June 12, 2013 9:53:35 AM
Jan Swoope - email@example.com
Drug deals gone bad, harrowing gun fights and shadowy undercover work are part and parcel of Tupelo native Merle Temple's complex past. The experiences inspired and informed his debut novel, "Ghostly Shade of Pale." (Bethel Road Publications), The former Mississippi Bureau of Narcotics captain-turned-writer will attend a book signing in Columbus Thursday at Reed's in Jackson Square from 11 a.m. to 1 p.m. and 4 p.m. to 6 p.m.
In the novel, Temple brings together elements of a Southern Gothic nightmare that pit Mississippi Bureau of Narcotics captain Michael Parker against a tormentor who leaves a trail of bodies across the South. A chain of events unfolds that leads Parker to become an unlikely player in a game of international intrigue.
The book took two to three years to write, said Temple, who holds a master's degree in criminal justice from the University of Mississippi.
While many say the hardest thing about writing is getting started on that first word or paragraph, for Temple it was willingness to go back in time "and embrace the pain, to dig up bones and let them produce the emotion that is very hard to fake or simulate."
Temple has worn many hats -- police captain, security specialist, board chairman, fund raiser, political operative and, currently, evangelist. He was a graduate of the DEA Academy in Washington during the early days of President Nixon's first drug wars, was held hostage while undercover and served as an internal affairs investigator into a plan to corrupt the MBN itself. His career holds more than enough to inspire not only the debut novel but also its sequel, which he is currently working on.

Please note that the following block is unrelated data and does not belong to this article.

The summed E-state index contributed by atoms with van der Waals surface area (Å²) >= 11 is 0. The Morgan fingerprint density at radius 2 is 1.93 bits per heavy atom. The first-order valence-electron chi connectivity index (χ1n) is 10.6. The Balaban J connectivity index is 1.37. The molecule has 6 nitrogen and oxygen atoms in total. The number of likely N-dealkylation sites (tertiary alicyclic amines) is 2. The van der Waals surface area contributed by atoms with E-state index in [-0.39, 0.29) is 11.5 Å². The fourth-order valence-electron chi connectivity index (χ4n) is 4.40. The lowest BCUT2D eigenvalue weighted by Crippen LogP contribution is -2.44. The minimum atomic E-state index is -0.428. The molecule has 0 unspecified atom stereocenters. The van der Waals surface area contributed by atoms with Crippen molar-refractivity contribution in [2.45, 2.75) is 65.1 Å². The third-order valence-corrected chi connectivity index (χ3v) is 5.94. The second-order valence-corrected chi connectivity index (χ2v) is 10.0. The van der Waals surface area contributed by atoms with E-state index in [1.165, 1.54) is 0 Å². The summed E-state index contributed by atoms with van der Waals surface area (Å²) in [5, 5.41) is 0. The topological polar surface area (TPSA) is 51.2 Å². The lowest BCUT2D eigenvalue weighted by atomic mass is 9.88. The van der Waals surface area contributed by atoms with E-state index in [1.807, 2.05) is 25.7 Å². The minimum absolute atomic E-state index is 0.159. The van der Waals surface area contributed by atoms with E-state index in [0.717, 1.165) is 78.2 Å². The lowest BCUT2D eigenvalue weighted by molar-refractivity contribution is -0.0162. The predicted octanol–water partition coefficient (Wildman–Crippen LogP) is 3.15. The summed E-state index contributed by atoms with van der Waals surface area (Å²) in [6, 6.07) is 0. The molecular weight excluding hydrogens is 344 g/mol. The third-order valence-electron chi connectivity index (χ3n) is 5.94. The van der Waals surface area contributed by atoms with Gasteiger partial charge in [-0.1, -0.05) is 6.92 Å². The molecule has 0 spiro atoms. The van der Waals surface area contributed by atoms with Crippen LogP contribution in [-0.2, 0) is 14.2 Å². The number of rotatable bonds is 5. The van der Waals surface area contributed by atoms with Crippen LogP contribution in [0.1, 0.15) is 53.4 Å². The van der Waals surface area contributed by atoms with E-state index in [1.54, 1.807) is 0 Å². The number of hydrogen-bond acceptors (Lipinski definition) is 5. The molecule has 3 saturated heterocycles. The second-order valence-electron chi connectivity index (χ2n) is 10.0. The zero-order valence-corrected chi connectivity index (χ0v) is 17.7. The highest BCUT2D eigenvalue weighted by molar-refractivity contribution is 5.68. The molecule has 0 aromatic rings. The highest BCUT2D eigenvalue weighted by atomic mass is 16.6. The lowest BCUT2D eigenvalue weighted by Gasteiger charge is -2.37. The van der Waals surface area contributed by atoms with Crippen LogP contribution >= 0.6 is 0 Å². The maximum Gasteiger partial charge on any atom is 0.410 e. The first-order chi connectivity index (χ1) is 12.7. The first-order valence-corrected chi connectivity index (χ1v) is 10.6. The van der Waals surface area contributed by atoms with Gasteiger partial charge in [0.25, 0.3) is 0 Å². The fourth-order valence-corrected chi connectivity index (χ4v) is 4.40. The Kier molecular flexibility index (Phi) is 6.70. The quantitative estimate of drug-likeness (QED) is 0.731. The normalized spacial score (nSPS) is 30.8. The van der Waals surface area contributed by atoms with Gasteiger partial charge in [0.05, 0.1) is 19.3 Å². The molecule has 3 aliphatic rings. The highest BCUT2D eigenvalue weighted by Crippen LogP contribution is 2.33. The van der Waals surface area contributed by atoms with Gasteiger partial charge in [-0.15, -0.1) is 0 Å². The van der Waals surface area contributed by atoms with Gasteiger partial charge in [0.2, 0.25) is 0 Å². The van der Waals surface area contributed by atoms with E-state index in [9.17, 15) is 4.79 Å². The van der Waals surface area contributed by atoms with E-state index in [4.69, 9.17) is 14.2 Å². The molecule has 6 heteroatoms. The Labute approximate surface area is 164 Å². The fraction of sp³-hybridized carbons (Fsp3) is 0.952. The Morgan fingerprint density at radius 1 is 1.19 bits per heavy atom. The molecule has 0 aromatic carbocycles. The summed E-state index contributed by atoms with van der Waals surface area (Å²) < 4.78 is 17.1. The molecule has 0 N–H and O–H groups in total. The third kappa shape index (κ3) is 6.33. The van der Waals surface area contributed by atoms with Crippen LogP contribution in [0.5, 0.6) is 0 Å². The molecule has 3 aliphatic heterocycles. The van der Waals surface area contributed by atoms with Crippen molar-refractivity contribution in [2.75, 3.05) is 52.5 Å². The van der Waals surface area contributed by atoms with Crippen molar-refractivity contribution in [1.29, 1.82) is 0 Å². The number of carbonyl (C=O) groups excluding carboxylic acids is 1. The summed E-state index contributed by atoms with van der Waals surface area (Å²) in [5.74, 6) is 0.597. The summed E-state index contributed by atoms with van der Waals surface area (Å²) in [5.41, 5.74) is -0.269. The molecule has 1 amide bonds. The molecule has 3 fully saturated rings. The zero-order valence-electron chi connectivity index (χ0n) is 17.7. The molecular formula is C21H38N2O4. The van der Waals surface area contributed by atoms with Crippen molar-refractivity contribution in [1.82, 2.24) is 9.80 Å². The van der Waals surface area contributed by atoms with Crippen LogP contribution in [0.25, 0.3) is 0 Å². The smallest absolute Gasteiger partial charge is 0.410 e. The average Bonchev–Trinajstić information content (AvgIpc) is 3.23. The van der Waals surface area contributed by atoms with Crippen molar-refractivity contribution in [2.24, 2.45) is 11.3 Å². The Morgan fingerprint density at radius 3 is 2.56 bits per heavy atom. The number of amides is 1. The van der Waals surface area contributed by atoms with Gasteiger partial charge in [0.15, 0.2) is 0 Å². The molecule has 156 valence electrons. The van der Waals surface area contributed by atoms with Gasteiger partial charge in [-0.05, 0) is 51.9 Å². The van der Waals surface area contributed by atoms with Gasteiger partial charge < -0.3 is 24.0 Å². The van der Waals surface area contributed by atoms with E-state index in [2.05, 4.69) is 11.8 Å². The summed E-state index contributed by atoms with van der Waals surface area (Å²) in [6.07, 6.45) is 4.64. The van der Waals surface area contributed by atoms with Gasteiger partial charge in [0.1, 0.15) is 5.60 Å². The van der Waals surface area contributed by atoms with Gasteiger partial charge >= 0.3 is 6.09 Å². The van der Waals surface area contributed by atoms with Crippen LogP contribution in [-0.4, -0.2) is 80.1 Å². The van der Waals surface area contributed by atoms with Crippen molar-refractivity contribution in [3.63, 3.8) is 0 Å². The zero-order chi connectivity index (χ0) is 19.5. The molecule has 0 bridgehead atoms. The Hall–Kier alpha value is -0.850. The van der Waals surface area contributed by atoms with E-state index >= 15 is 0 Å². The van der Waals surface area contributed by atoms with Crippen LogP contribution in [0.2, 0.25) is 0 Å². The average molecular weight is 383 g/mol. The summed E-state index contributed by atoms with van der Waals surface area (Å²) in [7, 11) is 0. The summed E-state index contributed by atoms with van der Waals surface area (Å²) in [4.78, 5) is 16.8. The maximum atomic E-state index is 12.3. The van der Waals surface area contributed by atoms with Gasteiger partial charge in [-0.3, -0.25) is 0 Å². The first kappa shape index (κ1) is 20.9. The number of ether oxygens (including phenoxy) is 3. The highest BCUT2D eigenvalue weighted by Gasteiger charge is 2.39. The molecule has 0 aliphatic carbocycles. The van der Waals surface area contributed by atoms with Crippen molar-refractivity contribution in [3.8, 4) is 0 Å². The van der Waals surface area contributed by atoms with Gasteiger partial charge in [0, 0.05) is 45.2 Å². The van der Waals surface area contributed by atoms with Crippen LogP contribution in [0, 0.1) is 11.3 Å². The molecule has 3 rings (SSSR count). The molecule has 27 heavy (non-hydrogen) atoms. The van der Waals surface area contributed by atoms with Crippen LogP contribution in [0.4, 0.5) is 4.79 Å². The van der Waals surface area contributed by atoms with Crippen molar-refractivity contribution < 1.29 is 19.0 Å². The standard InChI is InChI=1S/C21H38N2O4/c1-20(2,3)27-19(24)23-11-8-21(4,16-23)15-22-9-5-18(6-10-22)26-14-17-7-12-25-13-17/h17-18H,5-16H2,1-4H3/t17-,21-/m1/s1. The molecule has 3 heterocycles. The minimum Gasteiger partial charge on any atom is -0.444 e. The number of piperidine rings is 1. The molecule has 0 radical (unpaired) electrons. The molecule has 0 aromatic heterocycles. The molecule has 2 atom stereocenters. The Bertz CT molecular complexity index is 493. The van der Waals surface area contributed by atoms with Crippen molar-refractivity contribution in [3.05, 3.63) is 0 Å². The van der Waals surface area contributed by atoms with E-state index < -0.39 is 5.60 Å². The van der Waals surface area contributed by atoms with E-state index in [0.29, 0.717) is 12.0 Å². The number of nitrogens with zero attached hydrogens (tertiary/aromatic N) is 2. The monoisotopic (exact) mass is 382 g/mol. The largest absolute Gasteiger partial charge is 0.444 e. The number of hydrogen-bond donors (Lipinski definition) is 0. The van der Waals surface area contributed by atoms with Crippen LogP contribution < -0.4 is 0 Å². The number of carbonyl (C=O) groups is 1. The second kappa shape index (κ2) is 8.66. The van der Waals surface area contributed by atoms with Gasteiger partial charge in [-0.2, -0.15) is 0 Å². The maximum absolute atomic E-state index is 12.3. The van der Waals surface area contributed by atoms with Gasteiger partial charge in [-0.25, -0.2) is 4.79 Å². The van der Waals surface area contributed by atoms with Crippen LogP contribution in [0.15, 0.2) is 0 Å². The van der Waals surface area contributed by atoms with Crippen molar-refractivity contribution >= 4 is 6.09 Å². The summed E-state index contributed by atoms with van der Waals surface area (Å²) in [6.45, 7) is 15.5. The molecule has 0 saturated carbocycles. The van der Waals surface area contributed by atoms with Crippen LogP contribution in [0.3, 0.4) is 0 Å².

Jim Clemente of the TV show "Criminal Minds" said, "'Ghostly' is a crime story as literature. Merle Temple is a great storyteller, writing to all of your senses. He weaves a story so detailed and complex that the reader is immersed in the feeling of absolutely reality."
Temple lives with his wife, Judy Bates Temple, near Tupelo.
Jan Swoope is the Lifestyles Editor for The Commercial Dispatch.